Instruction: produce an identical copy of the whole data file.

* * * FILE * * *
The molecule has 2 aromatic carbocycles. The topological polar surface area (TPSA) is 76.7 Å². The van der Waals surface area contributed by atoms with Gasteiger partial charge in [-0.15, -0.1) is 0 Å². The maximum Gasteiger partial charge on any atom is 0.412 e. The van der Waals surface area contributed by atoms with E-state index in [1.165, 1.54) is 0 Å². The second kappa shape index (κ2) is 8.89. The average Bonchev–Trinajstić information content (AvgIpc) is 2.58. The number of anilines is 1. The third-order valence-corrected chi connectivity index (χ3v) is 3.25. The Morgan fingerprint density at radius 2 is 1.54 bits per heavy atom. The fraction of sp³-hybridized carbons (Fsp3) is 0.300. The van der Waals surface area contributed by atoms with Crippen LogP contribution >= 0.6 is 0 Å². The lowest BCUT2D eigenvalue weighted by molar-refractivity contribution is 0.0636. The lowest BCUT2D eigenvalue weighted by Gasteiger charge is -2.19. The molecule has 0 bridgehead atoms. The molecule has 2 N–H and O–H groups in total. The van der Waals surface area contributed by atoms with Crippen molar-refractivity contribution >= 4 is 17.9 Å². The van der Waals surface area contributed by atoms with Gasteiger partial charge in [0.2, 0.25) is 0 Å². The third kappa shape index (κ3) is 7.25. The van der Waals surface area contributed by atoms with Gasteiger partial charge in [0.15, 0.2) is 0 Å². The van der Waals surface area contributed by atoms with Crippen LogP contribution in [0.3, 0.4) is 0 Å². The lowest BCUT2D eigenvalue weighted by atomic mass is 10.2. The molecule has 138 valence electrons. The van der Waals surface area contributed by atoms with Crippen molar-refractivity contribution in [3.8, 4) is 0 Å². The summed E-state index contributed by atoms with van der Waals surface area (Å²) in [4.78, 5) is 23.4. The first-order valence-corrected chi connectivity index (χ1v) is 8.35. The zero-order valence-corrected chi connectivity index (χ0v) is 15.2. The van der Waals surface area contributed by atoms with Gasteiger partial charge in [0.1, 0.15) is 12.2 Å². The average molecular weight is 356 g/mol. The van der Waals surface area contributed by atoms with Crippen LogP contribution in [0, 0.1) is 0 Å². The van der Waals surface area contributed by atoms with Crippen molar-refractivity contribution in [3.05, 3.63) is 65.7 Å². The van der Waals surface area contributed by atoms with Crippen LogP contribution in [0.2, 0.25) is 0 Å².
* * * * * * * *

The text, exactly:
The molecule has 2 aromatic carbocycles. The topological polar surface area (TPSA) is 76.7 Å². The van der Waals surface area contributed by atoms with Gasteiger partial charge in [-0.15, -0.1) is 0 Å². The maximum Gasteiger partial charge on any atom is 0.412 e. The van der Waals surface area contributed by atoms with E-state index in [1.165, 1.54) is 0 Å². The second kappa shape index (κ2) is 8.89. The average Bonchev–Trinajstić information content (AvgIpc) is 2.58. The number of anilines is 1. The third-order valence-corrected chi connectivity index (χ3v) is 3.25. The Morgan fingerprint density at radius 2 is 1.54 bits per heavy atom. The fraction of sp³-hybridized carbons (Fsp3) is 0.300. The van der Waals surface area contributed by atoms with Crippen LogP contribution >= 0.6 is 0 Å². The lowest BCUT2D eigenvalue weighted by molar-refractivity contribution is 0.0636. The lowest BCUT2D eigenvalue weighted by Gasteiger charge is -2.19. The molecule has 0 bridgehead atoms. The molecule has 2 N–H and O–H groups in total. The van der Waals surface area contributed by atoms with Crippen molar-refractivity contribution >= 4 is 17.9 Å². The van der Waals surface area contributed by atoms with Gasteiger partial charge in [0.2, 0.25) is 0 Å². The third kappa shape index (κ3) is 7.25. The van der Waals surface area contributed by atoms with Gasteiger partial charge in [0.15, 0.2) is 0 Å². The van der Waals surface area contributed by atoms with Crippen LogP contribution in [0.3, 0.4) is 0 Å². The lowest BCUT2D eigenvalue weighted by atomic mass is 10.2. The molecule has 138 valence electrons. The van der Waals surface area contributed by atoms with Crippen molar-refractivity contribution in [3.8, 4) is 0 Å². The summed E-state index contributed by atoms with van der Waals surface area (Å²) in [4.78, 5) is 23.4. The first-order valence-corrected chi connectivity index (χ1v) is 8.35. The zero-order valence-corrected chi connectivity index (χ0v) is 15.2. The van der Waals surface area contributed by atoms with Gasteiger partial charge in [0.1, 0.15) is 12.2 Å². The average molecular weight is 356 g/mol. The van der Waals surface area contributed by atoms with Crippen LogP contribution in [0, 0.1) is 0 Å². The van der Waals surface area contributed by atoms with Crippen molar-refractivity contribution in [3.05, 3.63) is 65.7 Å². The van der Waals surface area contributed by atoms with Crippen LogP contribution in [0.2, 0.25) is 0 Å².